Book Talk: Egypt, Montana and Evel Knievel focus of new book
By Elaine Lies
TOKYO (Reuters) - Khosi Saqr lives in Butte, Montana, birthplace of motorcycle rider Evel Knievel, but he has never felt quite at home. Then a mysterious stranger appears in town, launching him on a path that leads to Egypt and the father who abandoned him.
Khosi, the half-Egyptian hero of "Evel Knievel Days," was inspired partly by author Pauls Toutonghi's own background as the son of a Latvian mother and Egyptian father, and his desire to reconnect with his Egyptian roots, which led him to Egypt in March 2011 after the protests that swept President Hosni Mubarak from power.
Toutonghi spoke with Reuters about his book, writing and his views of the state of fiction today.
Q: Why this character, why Butte, why Evel Knievel?
A: "It's kind of an unlikely mix. Well, I fell in love with Butte at a very young age. I love all these northern U.S. cities. My first book was set in Milwaukee. I love Detroit, these northern industrial cities that have a legacy of industrial expansion.
"In the case of Butte, it's mineral wealth that drove its expansion, and it was huge. It was a boom town. In 1890 it was the largest city west of the Mississippi; it had 110,000 residents, the first electrified city in the country. There's something really powerful for me in places that were once something and have fallen on hard times and are now much less grand. It's just because there's a lack there that you don't always get in American settings and American culture.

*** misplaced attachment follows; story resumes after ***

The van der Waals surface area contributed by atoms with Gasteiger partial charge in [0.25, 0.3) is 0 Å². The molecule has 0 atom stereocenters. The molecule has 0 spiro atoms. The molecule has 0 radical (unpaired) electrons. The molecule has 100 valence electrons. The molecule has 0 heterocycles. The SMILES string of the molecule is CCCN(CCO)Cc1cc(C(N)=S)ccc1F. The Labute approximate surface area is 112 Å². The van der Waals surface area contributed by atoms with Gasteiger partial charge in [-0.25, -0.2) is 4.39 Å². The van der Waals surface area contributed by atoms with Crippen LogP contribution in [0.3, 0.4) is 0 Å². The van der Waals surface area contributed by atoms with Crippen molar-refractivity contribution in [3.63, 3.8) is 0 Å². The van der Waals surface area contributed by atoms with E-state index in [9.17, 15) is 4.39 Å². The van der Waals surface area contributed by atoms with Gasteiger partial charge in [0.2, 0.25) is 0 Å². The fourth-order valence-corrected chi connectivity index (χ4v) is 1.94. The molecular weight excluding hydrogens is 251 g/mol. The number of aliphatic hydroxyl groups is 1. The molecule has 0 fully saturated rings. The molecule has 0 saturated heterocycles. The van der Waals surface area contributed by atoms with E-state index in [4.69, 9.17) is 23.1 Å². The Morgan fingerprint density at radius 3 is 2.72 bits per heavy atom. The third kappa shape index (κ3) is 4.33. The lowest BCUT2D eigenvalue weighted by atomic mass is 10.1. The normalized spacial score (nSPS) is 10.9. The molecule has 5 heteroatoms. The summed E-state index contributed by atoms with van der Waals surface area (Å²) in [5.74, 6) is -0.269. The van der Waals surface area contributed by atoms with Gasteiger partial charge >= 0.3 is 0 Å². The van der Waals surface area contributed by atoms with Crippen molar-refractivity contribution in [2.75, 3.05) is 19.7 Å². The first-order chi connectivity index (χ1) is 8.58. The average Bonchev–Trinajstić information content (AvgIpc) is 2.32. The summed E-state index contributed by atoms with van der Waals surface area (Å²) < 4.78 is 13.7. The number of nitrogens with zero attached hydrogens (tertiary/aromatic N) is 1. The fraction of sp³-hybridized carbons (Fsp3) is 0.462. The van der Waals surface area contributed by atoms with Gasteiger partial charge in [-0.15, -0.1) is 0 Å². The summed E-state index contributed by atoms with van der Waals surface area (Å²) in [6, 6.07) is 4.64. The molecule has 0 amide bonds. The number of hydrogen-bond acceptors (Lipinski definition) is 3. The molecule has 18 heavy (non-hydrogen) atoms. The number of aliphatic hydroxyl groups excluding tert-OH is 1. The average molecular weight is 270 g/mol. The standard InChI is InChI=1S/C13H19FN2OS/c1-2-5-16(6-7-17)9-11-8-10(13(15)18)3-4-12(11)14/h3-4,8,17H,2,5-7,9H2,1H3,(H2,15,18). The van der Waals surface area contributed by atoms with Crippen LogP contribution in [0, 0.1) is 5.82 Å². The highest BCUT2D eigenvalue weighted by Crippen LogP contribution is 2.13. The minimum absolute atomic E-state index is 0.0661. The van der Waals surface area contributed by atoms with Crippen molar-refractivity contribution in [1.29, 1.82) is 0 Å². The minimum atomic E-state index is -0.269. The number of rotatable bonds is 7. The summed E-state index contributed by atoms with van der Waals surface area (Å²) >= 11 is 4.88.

"I spent a lot of time in Montana when I was a kid. My parents and I would go on long road trips from Seattle. So I'd been through Butte. I could picture it really well, sort of in the way that a child would imagine it, a distant memory of it. So I was thinking I had always wanted to set something there, and I started writing and it took off."
Q: You had the setting in mind. Did you come up with the characters first, or work from an image? Continued...